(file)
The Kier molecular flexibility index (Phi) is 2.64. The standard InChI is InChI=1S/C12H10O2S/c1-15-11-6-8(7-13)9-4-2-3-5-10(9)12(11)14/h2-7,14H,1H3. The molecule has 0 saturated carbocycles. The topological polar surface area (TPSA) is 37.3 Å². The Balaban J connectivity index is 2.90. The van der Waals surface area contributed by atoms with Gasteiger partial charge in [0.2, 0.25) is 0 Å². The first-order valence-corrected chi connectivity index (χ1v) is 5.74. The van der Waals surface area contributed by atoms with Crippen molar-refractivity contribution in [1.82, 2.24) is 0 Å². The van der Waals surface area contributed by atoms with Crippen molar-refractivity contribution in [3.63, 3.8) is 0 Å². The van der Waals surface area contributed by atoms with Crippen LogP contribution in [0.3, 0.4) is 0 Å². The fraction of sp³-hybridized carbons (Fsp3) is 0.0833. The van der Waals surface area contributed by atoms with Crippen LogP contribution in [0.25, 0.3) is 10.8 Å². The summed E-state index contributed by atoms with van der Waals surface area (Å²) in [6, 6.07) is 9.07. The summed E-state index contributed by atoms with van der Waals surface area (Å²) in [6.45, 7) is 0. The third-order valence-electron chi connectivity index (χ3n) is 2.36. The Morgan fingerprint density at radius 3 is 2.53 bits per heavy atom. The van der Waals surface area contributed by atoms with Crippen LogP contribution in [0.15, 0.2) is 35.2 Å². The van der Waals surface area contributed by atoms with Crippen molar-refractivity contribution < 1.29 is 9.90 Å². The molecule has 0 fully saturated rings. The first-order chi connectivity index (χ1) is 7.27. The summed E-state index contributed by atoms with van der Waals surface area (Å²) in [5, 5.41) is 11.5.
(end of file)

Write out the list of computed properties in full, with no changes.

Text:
The Kier molecular flexibility index (Phi) is 2.64. The standard InChI is InChI=1S/C12H10O2S/c1-15-11-6-8(7-13)9-4-2-3-5-10(9)12(11)14/h2-7,14H,1H3. The molecule has 0 saturated carbocycles. The topological polar surface area (TPSA) is 37.3 Å². The Balaban J connectivity index is 2.90. The van der Waals surface area contributed by atoms with Gasteiger partial charge in [0.2, 0.25) is 0 Å². The first-order valence-corrected chi connectivity index (χ1v) is 5.74. The van der Waals surface area contributed by atoms with Crippen molar-refractivity contribution in [1.82, 2.24) is 0 Å². The van der Waals surface area contributed by atoms with Crippen molar-refractivity contribution in [3.63, 3.8) is 0 Å². The van der Waals surface area contributed by atoms with Crippen LogP contribution in [0.3, 0.4) is 0 Å². The fraction of sp³-hybridized carbons (Fsp3) is 0.0833. The van der Waals surface area contributed by atoms with Crippen LogP contribution in [0.25, 0.3) is 10.8 Å². The summed E-state index contributed by atoms with van der Waals surface area (Å²) in [6, 6.07) is 9.07. The summed E-state index contributed by atoms with van der Waals surface area (Å²) in [6.45, 7) is 0. The third-order valence-electron chi connectivity index (χ3n) is 2.36. The Morgan fingerprint density at radius 3 is 2.53 bits per heavy atom. The van der Waals surface area contributed by atoms with Crippen LogP contribution in [0.15, 0.2) is 35.2 Å². The van der Waals surface area contributed by atoms with Crippen molar-refractivity contribution < 1.29 is 9.90 Å². The molecule has 0 fully saturated rings. The first-order chi connectivity index (χ1) is 7.27. The summed E-state index contributed by atoms with van der Waals surface area (Å²) in [5, 5.41) is 11.5.